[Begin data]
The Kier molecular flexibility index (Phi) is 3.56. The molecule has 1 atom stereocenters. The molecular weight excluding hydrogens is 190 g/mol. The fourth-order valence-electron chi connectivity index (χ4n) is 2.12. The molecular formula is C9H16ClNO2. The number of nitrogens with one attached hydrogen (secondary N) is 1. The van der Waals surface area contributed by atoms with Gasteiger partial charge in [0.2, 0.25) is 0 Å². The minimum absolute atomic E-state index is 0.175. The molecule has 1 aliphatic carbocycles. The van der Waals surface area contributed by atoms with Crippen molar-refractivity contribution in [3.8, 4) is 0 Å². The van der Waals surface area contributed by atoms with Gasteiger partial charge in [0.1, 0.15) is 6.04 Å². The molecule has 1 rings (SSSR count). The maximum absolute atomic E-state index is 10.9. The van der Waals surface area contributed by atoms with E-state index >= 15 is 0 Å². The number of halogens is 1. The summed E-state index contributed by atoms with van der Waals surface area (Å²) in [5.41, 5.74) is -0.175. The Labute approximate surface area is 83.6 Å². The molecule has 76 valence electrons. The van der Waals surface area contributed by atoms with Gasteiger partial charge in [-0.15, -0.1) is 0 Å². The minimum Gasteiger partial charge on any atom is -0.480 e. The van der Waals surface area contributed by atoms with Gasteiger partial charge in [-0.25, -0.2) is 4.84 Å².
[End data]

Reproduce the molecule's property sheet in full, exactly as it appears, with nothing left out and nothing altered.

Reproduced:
The Kier molecular flexibility index (Phi) is 3.56. The molecule has 1 atom stereocenters. The molecular weight excluding hydrogens is 190 g/mol. The fourth-order valence-electron chi connectivity index (χ4n) is 2.12. The molecular formula is C9H16ClNO2. The number of nitrogens with one attached hydrogen (secondary N) is 1. The van der Waals surface area contributed by atoms with Gasteiger partial charge in [0.2, 0.25) is 0 Å². The minimum absolute atomic E-state index is 0.175. The molecule has 1 aliphatic carbocycles. The van der Waals surface area contributed by atoms with Crippen molar-refractivity contribution in [3.8, 4) is 0 Å². The van der Waals surface area contributed by atoms with Gasteiger partial charge in [0.1, 0.15) is 6.04 Å². The molecule has 1 rings (SSSR count). The maximum absolute atomic E-state index is 10.9. The van der Waals surface area contributed by atoms with E-state index >= 15 is 0 Å². The number of halogens is 1. The summed E-state index contributed by atoms with van der Waals surface area (Å²) in [5.41, 5.74) is -0.175. The Labute approximate surface area is 83.6 Å². The molecule has 76 valence electrons. The van der Waals surface area contributed by atoms with Gasteiger partial charge in [-0.15, -0.1) is 0 Å². The minimum Gasteiger partial charge on any atom is -0.480 e. The van der Waals surface area contributed by atoms with Gasteiger partial charge in [-0.25, -0.2) is 4.84 Å².